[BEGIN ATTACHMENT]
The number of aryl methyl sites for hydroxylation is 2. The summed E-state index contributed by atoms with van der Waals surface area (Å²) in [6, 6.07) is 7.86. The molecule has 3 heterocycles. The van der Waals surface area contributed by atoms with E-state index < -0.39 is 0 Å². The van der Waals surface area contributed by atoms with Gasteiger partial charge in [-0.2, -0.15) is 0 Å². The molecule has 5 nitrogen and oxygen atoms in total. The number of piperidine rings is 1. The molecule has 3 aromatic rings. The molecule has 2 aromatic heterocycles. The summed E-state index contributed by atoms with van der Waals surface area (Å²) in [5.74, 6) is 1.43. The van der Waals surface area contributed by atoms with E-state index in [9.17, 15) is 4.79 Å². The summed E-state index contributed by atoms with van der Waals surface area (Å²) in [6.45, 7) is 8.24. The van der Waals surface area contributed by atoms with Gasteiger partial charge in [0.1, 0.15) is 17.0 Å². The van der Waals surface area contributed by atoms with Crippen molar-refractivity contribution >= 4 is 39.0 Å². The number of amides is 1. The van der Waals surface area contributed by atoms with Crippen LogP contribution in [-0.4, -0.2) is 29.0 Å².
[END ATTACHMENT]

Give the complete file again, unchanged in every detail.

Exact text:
The number of aryl methyl sites for hydroxylation is 2. The summed E-state index contributed by atoms with van der Waals surface area (Å²) in [6, 6.07) is 7.86. The molecule has 3 heterocycles. The van der Waals surface area contributed by atoms with E-state index < -0.39 is 0 Å². The van der Waals surface area contributed by atoms with Gasteiger partial charge in [-0.2, -0.15) is 0 Å². The molecule has 5 nitrogen and oxygen atoms in total. The number of piperidine rings is 1. The molecule has 3 aromatic rings. The molecule has 2 aromatic heterocycles. The summed E-state index contributed by atoms with van der Waals surface area (Å²) in [5.74, 6) is 1.43. The van der Waals surface area contributed by atoms with E-state index in [9.17, 15) is 4.79 Å². The summed E-state index contributed by atoms with van der Waals surface area (Å²) in [6.45, 7) is 8.24. The van der Waals surface area contributed by atoms with Gasteiger partial charge in [0.1, 0.15) is 17.0 Å². The van der Waals surface area contributed by atoms with Crippen molar-refractivity contribution >= 4 is 39.0 Å². The number of amides is 1. The van der Waals surface area contributed by atoms with Crippen LogP contribution in [-0.4, -0.2) is 29.0 Å².